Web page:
It"s not often you encounter an educational institution with the label â€œexpeditionary attached to it. What does this mean, and how does it reflect Gaynor McCown"s special citation for special needs?
Hint: It has something to do with camping out.
Located in the New Springville section of Staten Island, Gaynor McCown Expeditionary Learning School is one of a growing network of small college preparatory schools's now numbering 11 in all five boroughs's jointly operated by the city Department of Education and Outward Bound.
These schools harbor students who are fully engaged and committed to developing both their academic and leadership skills. There are currently more than 165 of them across the country. The Outward Bound expeditions tend to have a transformative effect on students who aren"t doing well in class; they learn to take personal responsibility for their work and their performance improves.
At McCown, each 9th grade student is assigned to a crew of about 15, which meets daily with a teacher/adviser. Members are selected for social diversity's that is, kids are matched with others from outside their usual social orb. Beyond academics, crews discuss a wide range of topics including â€œteen issues, with the goal of nipping potential problems in the bud. Entering freshmen go on a five-day wilderness trip called â€œcrew orientation. Many return surprised at the fact that they succeeded in activities and exhibited traits they never would have imagined of themselves.
The school, which opened in 2008, is named in honor of renowned educator and outdoorswoman the late Rosemary Gaynor McCown. The school follows Outward Bound"s motto, â€œHigh achievement through challenge and support; it has also adopted McCown"s favorite saying: â€œMake a mark. Make a difference.
Students tackle real-world problems, do fieldwork, consult with professional experts and write extensive reports, which are often presented in public forums. A drama class analyzed traditional fairy tales, went to see a Broadway production and for their final project wrote and produced Twisted Fairy Tales for a schoolwide performance. A 10th grade global history class studying the bubonic plague in the Middle Ages hosted a lecture by an epidemiologist and wrote final projects incorporating comparisons to modern epidemics such as smallpox and swine flu.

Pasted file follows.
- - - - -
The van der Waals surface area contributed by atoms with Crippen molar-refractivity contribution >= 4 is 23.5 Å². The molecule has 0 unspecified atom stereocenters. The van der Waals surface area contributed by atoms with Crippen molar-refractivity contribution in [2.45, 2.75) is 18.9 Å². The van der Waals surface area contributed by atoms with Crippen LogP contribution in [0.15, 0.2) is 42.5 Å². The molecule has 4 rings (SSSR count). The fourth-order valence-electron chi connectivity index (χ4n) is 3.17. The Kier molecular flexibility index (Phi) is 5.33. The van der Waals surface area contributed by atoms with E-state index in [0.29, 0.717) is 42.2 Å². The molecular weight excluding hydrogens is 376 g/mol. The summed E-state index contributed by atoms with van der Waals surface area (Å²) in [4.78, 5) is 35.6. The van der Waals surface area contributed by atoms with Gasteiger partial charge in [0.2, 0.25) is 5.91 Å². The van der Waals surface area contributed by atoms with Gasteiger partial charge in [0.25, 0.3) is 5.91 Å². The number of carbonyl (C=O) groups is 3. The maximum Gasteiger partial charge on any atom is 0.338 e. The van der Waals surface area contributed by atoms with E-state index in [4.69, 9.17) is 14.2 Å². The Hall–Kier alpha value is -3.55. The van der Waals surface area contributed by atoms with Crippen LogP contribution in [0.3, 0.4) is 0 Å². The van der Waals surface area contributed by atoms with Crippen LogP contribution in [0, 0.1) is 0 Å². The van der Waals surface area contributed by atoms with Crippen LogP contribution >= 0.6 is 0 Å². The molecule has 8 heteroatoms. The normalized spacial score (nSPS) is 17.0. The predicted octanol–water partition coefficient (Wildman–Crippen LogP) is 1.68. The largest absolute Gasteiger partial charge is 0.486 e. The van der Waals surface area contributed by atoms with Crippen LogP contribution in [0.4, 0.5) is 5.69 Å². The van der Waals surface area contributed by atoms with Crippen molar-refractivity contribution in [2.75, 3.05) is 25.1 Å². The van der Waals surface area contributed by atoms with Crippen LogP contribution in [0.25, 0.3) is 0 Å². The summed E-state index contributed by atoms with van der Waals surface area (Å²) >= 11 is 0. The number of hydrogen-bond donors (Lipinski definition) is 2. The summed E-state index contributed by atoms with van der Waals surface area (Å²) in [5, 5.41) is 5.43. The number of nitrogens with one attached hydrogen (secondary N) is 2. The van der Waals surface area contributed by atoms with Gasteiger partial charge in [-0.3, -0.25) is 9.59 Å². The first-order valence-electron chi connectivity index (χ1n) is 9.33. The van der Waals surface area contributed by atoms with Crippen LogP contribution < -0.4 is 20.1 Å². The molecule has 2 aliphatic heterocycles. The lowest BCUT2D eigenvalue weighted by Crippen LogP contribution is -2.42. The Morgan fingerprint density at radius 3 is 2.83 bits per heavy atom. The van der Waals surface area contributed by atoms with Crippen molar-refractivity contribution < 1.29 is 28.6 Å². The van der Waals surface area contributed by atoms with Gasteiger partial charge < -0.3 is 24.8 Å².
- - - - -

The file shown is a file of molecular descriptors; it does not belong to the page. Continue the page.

â€œIt"s not just chalk and talk, said Traci Frey, McCown"s principal since 2009. â€œIt"s about putting the learning in the kids" hands and taking the classroom outside of the school. Last year, we brought in one of the last surviving Tuskegee Airmen to talk to a U.S. history class. He said everything was fine when they were soldiers's they could die for their country just like everybody else. Then, when they came home, they were still black men who had to fight for their civil rights. The kids were riveted; he really made it come to life for them.
Of McCown"s 400 students, 25 percent are in special education, and the entire school community has made a great effort to provide them with the extra services they need. In addition, the school"s tone is on the upswing. The newly created student government has spawned initiatives in volunteer work, peer mentoring and enrichment. McCown students now wear their school uniforms with pride, which was not always the case early on.
Frey attributes McCown"s success to her staff"s hard work and dedication to professional development, their team approach to reviewing student work and intervening to help struggling individuals and their commitment to a partnership with parents. McCown"s Regents Exam results have exceeded both peer-school and citywide ranges and, Frey noted, it has received â€œadditional credit for exceptional gains. The school won"t receive its overall grades until it graduates its first senior class next June, but all signs point to an excellent report card on the way.
Trackback from your site.